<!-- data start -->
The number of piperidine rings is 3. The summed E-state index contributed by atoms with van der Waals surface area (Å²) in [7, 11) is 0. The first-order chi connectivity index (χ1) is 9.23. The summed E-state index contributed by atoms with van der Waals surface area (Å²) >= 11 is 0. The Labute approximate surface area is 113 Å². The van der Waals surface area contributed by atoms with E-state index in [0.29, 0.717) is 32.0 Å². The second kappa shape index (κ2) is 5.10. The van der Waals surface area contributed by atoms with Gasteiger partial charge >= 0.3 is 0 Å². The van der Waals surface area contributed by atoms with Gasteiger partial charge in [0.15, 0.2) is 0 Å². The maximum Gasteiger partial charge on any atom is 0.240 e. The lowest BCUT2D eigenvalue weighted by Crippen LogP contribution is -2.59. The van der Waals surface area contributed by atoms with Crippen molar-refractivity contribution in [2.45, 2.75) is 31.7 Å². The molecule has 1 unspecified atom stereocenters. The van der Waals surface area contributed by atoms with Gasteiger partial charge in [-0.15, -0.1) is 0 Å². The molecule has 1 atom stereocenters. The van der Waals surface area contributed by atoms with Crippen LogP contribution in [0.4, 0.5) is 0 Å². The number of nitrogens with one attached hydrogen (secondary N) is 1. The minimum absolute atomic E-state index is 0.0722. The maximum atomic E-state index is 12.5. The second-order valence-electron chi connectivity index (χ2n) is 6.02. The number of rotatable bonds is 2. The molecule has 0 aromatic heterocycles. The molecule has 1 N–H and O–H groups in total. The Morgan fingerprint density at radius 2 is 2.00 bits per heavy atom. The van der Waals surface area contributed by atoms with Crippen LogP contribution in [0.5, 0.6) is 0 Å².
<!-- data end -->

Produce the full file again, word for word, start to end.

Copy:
The number of piperidine rings is 3. The summed E-state index contributed by atoms with van der Waals surface area (Å²) in [7, 11) is 0. The first-order chi connectivity index (χ1) is 9.23. The summed E-state index contributed by atoms with van der Waals surface area (Å²) >= 11 is 0. The Labute approximate surface area is 113 Å². The van der Waals surface area contributed by atoms with E-state index in [0.29, 0.717) is 32.0 Å². The second kappa shape index (κ2) is 5.10. The van der Waals surface area contributed by atoms with Gasteiger partial charge >= 0.3 is 0 Å². The van der Waals surface area contributed by atoms with Gasteiger partial charge in [0.15, 0.2) is 0 Å². The maximum Gasteiger partial charge on any atom is 0.240 e. The lowest BCUT2D eigenvalue weighted by Crippen LogP contribution is -2.59. The van der Waals surface area contributed by atoms with Crippen molar-refractivity contribution in [2.45, 2.75) is 31.7 Å². The molecule has 1 unspecified atom stereocenters. The van der Waals surface area contributed by atoms with Gasteiger partial charge in [-0.15, -0.1) is 0 Å². The molecule has 1 atom stereocenters. The van der Waals surface area contributed by atoms with Crippen LogP contribution in [0.4, 0.5) is 0 Å². The number of nitrogens with one attached hydrogen (secondary N) is 1. The minimum absolute atomic E-state index is 0.0722. The maximum atomic E-state index is 12.5. The second-order valence-electron chi connectivity index (χ2n) is 6.02. The number of rotatable bonds is 2. The molecule has 0 aromatic heterocycles. The molecule has 1 N–H and O–H groups in total. The Morgan fingerprint density at radius 2 is 2.00 bits per heavy atom. The van der Waals surface area contributed by atoms with Crippen LogP contribution in [0.5, 0.6) is 0 Å².